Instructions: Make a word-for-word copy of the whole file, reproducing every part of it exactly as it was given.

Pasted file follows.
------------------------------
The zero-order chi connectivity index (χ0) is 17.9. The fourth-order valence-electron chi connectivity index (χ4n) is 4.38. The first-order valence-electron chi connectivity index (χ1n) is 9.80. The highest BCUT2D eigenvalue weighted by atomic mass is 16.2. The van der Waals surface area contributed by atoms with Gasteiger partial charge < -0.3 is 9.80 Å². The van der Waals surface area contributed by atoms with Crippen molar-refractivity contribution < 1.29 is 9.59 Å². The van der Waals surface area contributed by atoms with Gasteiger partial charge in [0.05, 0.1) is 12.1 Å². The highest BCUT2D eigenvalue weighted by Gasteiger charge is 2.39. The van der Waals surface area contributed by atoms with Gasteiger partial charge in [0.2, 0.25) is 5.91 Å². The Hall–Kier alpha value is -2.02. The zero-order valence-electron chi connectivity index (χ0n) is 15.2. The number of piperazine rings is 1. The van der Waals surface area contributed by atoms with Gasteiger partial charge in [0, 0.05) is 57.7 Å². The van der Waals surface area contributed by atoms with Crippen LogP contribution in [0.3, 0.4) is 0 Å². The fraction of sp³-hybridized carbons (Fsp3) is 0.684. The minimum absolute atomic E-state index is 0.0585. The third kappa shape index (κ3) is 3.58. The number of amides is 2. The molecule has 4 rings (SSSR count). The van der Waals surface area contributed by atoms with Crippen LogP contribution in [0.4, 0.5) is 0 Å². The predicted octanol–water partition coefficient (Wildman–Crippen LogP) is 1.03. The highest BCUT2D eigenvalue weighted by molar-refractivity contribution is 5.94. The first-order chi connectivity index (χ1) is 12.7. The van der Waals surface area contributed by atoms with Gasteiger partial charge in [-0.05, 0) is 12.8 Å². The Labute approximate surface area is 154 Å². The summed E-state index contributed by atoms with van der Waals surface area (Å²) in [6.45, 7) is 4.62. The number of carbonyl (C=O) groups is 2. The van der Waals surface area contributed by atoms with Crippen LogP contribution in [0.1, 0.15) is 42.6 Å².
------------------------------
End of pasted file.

The zero-order chi connectivity index (χ0) is 17.9. The fourth-order valence-electron chi connectivity index (χ4n) is 4.38. The first-order valence-electron chi connectivity index (χ1n) is 9.80. The highest BCUT2D eigenvalue weighted by atomic mass is 16.2. The van der Waals surface area contributed by atoms with Gasteiger partial charge < -0.3 is 9.80 Å². The van der Waals surface area contributed by atoms with Crippen molar-refractivity contribution < 1.29 is 9.59 Å². The van der Waals surface area contributed by atoms with Gasteiger partial charge in [0.05, 0.1) is 12.1 Å². The highest BCUT2D eigenvalue weighted by Gasteiger charge is 2.39. The van der Waals surface area contributed by atoms with Gasteiger partial charge in [0.2, 0.25) is 5.91 Å². The Hall–Kier alpha value is -2.02. The zero-order valence-electron chi connectivity index (χ0n) is 15.2. The number of piperazine rings is 1. The van der Waals surface area contributed by atoms with Gasteiger partial charge in [0, 0.05) is 57.7 Å². The van der Waals surface area contributed by atoms with Crippen LogP contribution in [0.3, 0.4) is 0 Å². The fraction of sp³-hybridized carbons (Fsp3) is 0.684. The minimum absolute atomic E-state index is 0.0585. The third kappa shape index (κ3) is 3.58. The number of amides is 2. The molecule has 4 rings (SSSR count). The van der Waals surface area contributed by atoms with Crippen LogP contribution in [0.4, 0.5) is 0 Å². The predicted octanol–water partition coefficient (Wildman–Crippen LogP) is 1.03. The highest BCUT2D eigenvalue weighted by molar-refractivity contribution is 5.94. The first-order chi connectivity index (χ1) is 12.7. The van der Waals surface area contributed by atoms with Gasteiger partial charge in [-0.05, 0) is 12.8 Å². The Labute approximate surface area is 154 Å². The summed E-state index contributed by atoms with van der Waals surface area (Å²) in [6.45, 7) is 4.62. The number of carbonyl (C=O) groups is 2. The van der Waals surface area contributed by atoms with Crippen LogP contribution in [0.1, 0.15) is 42.6 Å².